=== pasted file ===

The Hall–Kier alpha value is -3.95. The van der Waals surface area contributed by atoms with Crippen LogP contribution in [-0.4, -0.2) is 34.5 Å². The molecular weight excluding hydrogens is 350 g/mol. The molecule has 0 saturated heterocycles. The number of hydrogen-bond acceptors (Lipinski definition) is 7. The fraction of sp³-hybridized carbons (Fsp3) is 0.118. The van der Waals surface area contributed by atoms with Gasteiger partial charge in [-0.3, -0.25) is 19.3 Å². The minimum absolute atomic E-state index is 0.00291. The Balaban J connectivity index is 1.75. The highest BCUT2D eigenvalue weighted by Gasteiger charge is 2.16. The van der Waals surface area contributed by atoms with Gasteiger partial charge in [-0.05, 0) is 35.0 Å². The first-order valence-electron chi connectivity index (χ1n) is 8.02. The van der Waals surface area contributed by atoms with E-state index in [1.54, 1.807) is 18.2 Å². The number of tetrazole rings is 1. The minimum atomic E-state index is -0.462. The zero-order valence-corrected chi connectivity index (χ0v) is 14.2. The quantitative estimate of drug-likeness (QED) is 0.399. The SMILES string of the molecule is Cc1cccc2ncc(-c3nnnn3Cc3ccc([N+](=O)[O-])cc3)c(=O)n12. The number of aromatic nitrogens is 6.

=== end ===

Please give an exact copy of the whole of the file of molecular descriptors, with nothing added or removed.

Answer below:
The Hall–Kier alpha value is -3.95. The van der Waals surface area contributed by atoms with Crippen LogP contribution in [-0.4, -0.2) is 34.5 Å². The molecular weight excluding hydrogens is 350 g/mol. The molecule has 0 saturated heterocycles. The number of hydrogen-bond acceptors (Lipinski definition) is 7. The fraction of sp³-hybridized carbons (Fsp3) is 0.118. The van der Waals surface area contributed by atoms with Gasteiger partial charge in [-0.3, -0.25) is 19.3 Å². The minimum absolute atomic E-state index is 0.00291. The Balaban J connectivity index is 1.75. The highest BCUT2D eigenvalue weighted by Gasteiger charge is 2.16. The van der Waals surface area contributed by atoms with Gasteiger partial charge in [-0.05, 0) is 35.0 Å². The first-order valence-electron chi connectivity index (χ1n) is 8.02. The van der Waals surface area contributed by atoms with E-state index in [1.54, 1.807) is 18.2 Å². The number of tetrazole rings is 1. The minimum atomic E-state index is -0.462. The zero-order valence-corrected chi connectivity index (χ0v) is 14.2. The quantitative estimate of drug-likeness (QED) is 0.399. The SMILES string of the molecule is Cc1cccc2ncc(-c3nnnn3Cc3ccc([N+](=O)[O-])cc3)c(=O)n12. The number of aromatic nitrogens is 6.